Then there’s section two, which is a “CONFORMED COPY” of a project agreement dated 27/3/2001 between Wirral Borough Council and Wirral Schools Services Limited which was amended and restated pursuant to the “Deed of Amendment and Restatement” (I’ve just mentioned) dated 9/9/2004. Rowe & Maw or 20 Black Friars Lane, London are at the bottom of the title page, their ref is 617/343/476/27909.1. Rowe & Maw were a legal firm based in London, they then became Mayer, Brown, Rowe & Maw in 2002 and in 2007 shortened their name to Mayer Brown. Apparently now they are the 22nd largest law firm in the world.

Section 2 – “Project Agreement amended and restated pursuant to a Deed of Amendment and Restatement dates 9/9/2014” dated 27/3/2001 198 pages

Schedule 1 (Volume 1 of the schedules) between Wirral Borough Council and Wirral School Services Limited is mainly series of headleases and underleases for various schools:

Pt 1 Bebington Headlease (16 pages and refers to Land Registry title MS435412)
Pt 2 Hilbre Headlease (16 pages and refers to Land Registry title MS435411)
Pt 3 Park High Headlease (15 pages and refers to Land Registry title MS435414)
Pt 4 Prenton High Headlease (8 pages) * note the copy I have been given is partially incomplete as this is missing pg 9 and schedules 1-4
Pt 5 South Wirral High Headlease (15 pages and refers to Land Registry MS435824)
Pt 6 Wallasey Headlease * missing
Pt 7 “Not used”
Pt 8 Weatherhead Headlease * missing
Pt 9 Wirral Girls Headlease * missing
Pt 10 Bebington Underlease * missing
Pt 11 Hilbre Underlease * missing
Pt 12 Park High Underlease * missing
Pt 13 Prenton High Underlease * missing
Pt 14 South Wirral High Underlease * missing
Pt 15 Wallasey Underlease * missing
Pt 16 “Not used”
Pt 17 Weatherhead Underlease * missing
Pt 18 Wirral Girls Underlease * missing
Pt 19 Plans * missing

This comes to only 55 pages supplied out of an estimated 280 which is hardly a way for a Council to comply with its requirements under the audit legislation is it!? Hopefully they treat Grant Thornton (their external auditors better than this)!

Schedule 2 and 3 following it are then completely missing. I wonder at times if Wirral Council can’t do something simple like actually making a copy of a contract for the purposes of the 2013/14 audit without messing it up, what else are they getting wrong (are they deliberately trying to hide something)?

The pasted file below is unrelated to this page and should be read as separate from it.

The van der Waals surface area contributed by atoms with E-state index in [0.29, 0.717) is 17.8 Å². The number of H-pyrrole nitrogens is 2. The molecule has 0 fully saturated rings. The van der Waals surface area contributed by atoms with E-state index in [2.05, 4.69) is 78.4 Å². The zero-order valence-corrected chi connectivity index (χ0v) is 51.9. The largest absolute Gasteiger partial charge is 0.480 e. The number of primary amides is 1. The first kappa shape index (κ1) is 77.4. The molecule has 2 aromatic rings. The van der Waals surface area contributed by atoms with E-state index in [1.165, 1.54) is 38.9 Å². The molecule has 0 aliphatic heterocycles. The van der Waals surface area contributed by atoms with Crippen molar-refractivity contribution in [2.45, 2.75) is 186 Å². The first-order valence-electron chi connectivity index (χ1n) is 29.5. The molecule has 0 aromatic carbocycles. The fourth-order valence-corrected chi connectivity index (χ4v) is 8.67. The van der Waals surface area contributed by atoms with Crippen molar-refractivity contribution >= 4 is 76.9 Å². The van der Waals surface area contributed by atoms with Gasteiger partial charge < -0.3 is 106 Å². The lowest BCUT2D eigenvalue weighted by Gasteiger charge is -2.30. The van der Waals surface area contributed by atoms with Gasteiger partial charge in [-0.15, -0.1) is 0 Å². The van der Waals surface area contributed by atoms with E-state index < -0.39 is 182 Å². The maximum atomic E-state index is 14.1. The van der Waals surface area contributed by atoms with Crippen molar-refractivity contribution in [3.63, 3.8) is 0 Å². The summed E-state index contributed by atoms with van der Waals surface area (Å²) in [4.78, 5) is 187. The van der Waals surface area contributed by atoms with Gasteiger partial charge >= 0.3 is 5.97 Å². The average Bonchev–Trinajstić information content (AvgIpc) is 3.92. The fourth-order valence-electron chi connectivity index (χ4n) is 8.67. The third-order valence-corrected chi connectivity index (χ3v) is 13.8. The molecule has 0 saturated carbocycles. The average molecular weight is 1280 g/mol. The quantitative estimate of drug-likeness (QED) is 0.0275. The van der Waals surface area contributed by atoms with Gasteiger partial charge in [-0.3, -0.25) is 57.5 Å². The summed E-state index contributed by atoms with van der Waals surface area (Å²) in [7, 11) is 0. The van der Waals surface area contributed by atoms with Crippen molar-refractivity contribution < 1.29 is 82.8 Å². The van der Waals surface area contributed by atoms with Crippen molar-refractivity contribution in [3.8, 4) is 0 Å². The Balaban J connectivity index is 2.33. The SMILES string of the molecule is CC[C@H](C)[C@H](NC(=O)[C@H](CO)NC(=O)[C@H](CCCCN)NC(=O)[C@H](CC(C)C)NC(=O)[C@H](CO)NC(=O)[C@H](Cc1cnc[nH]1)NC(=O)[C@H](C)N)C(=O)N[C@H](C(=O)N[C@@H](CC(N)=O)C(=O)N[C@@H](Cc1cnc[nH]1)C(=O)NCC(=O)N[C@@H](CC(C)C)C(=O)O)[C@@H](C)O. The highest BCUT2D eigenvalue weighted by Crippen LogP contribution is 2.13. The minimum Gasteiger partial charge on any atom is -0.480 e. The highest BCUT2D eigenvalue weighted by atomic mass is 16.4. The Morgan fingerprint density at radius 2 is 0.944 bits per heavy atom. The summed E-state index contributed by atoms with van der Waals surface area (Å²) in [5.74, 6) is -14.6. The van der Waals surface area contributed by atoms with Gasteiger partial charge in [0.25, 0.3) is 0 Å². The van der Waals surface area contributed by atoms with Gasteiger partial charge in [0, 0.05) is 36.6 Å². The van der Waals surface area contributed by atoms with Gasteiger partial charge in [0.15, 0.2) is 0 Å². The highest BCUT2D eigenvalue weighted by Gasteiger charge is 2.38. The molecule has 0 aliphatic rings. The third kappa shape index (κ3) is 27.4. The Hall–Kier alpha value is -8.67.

These are:

Schedule 2 Financial Matters * completely missing all parts 1-8
Part 1 Lenders Direct Agreement * missing
Part 2 The Council’s Design and Building Contract Direct Agreement * missing
Part 3 The Council’s Support Services Management Direct Agreement * missing
Part 4 Design and Building Contract Performance Guarantee * missing
Part 5 Support Services Management Agreement Performance Guarantee * missing
Part 6 Initial Senior Funding Agreements * missing
Part 7 Other Initial Funding Agreements * missing
Part 8 Rules for Refinancing * missing

Schedule 3 Works * completely missing parts 1-10 and appendices
Part 1 Design Development Procedure * missing
Part 2 Prohibited Materials * missing
Part 3 Schedule of Key Dates * missing
Part 4 Outline Design Documents * missing
Part 5 The Completion Standards * missing
Part 6 Decant Programme Methodology * missing
Appendix 1 Decant Programme: Park High * missing
Appendix 2 Decant: Further Obligations * missing
Part 7 Handback Requirements * missing
Part 8 Project Programme * missing
Part 9 Construction Site Rules * missing
Part 10 Handback Survey * missing

Schedule 4 between Wirral Borough Council and Wirral School Services Limited is to do with Payments and is split into:

Cover pages (2)
Part 1 Definitions (11 pages, definitions from “Agreed Market Testing Proposal” to “Zone Drawings)
Part 2 Services Contract Payment (5 pages)